Represented by Advocate Luc Spiller, BMC on the other hand also raised several defenses in court. The first defense was that there was no obligation on the part of BMC to supply cattle to the plaintiff. The lawyer also said in the alternative it was pleaded that there was an outbreak of foot and mouth disease, which outbreak amounted to an act of God in terms of clause 11 in their contract. He said according to the clause the defendant is not liable to pay for any damages that may have occasioned. It was also the defendant’s position that BMC was not liable for any special damages because at the time of entering the agreement, the plaintiff’s feedlot had already been constructed. BMC also claimed that it could not supply the cattle to the businessman as agreed as there was an outbreak of Foot and Mouth disease in the zone six region which caused a freeze in the movement of cattle in the area where the feedlot was located. The defendant also said another major problem was the loss of the European Union (EU) market due to compliance issues.
Advocate Spiller also pleaded on behalf of the defendant that after containment of the foot and mouth outbreak, the plaintiff refused to accept cattle that were offered by the defendant. BMC filed a counterclaim of P650 000 which had been advanced to the plaintiff as a loan. BMC’s position was also that a period of three years had elapsed since the signing of the contract amount was due and payable and the plaintiff had failed or refused to pay the same.
However Givens argued that the counterclaim was to be deducted by the defendant from the amount due to the plaintiff for feeding services provided. He maintained that the defendant breached the contract by not delivering any cattle for feeding.
Delivering his verdict, Justice Makhwade agreed with the defendant that there was nothing in the contract that showed that BMC was obliged to supply cattle to the plaintiff.
On special damages, the Judge rubbished the claim saying that it is clear from the context of this case that the plaintiff got excited about the project and proceeded to embark on it on the basis that it was going to make financial gain. He said while both the plaintiff and defendant acted in good faith in the hope that each of the parties will benefit from this exercise, there is no doubt that there was no guarantee given to the plaintiff that his business would be a successful one.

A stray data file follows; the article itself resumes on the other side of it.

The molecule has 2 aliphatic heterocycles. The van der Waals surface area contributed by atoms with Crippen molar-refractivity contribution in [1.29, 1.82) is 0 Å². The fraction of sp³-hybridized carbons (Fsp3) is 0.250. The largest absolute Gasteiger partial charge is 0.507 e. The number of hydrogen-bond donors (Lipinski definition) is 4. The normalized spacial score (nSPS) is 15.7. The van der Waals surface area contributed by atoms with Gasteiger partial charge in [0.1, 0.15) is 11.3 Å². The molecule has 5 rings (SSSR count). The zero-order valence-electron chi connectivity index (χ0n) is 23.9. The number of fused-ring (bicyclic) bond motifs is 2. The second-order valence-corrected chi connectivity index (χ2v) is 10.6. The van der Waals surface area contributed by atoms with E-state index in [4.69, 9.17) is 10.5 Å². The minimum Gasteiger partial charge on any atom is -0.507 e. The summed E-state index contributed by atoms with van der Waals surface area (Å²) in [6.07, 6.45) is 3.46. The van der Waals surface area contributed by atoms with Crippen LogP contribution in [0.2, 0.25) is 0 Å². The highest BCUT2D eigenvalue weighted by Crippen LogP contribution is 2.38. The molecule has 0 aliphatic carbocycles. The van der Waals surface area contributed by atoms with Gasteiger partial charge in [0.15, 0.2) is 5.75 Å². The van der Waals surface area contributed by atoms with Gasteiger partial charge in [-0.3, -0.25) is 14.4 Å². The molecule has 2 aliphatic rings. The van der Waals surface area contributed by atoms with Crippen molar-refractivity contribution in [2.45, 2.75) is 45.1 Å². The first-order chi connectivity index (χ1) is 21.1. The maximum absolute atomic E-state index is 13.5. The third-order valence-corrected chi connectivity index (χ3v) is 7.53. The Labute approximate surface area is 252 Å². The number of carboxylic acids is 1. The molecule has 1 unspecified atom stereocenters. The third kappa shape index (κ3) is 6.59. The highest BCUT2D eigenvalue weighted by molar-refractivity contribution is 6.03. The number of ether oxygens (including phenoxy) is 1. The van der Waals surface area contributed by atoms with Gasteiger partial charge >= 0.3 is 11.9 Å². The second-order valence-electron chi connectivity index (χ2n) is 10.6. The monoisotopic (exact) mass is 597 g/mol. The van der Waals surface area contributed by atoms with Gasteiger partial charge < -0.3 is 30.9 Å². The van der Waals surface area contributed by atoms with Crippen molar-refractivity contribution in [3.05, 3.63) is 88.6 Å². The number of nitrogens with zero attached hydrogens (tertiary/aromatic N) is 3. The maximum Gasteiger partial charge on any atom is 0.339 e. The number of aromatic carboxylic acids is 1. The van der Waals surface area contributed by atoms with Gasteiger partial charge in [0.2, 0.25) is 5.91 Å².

“The only contract that was executed as per the evidence of the Livestock Procurement Manager was the contract signed in December 2010. This contract did not guarantee any cattle to be supplied to the plaintiff. If the plaintiff expected a risk free business, he should have ensured that he is properly covered before embarking on this project. It follows that the plaintiff cannot succeed with respect to special damages,” he said.
On counter claim, Justice Makhwade said there was no breach of contract by the defendant. He said in fact according to the defendant which evidence is common cause, 100 cattle were offered to the plaintiff after the containment of the foot and mouth disease in 2012 and he declined to accept the cattle.
“It is clear that no cattle belonging to the plaintiff were fed and the purpose for which the loan was advanced has not been realized. The agreement between the two parties has elapsed and there is no further opportunity under that contract for it to be implemented. It follows that therefore that the amount had been disbursed must be paid back to the defendant,” the Judge said “The following order is made; the plaintiff’s claims are hereby dismissed, the defendant’s counter claim succeeds. The plaintiff shall pay the defendant a sum of P650 000. The same shall attract an interest at the rate of prime minus 2 percent per annum and compounded monthly and the plaintiff shall pay the defendant’s costs,” concluded the Judge.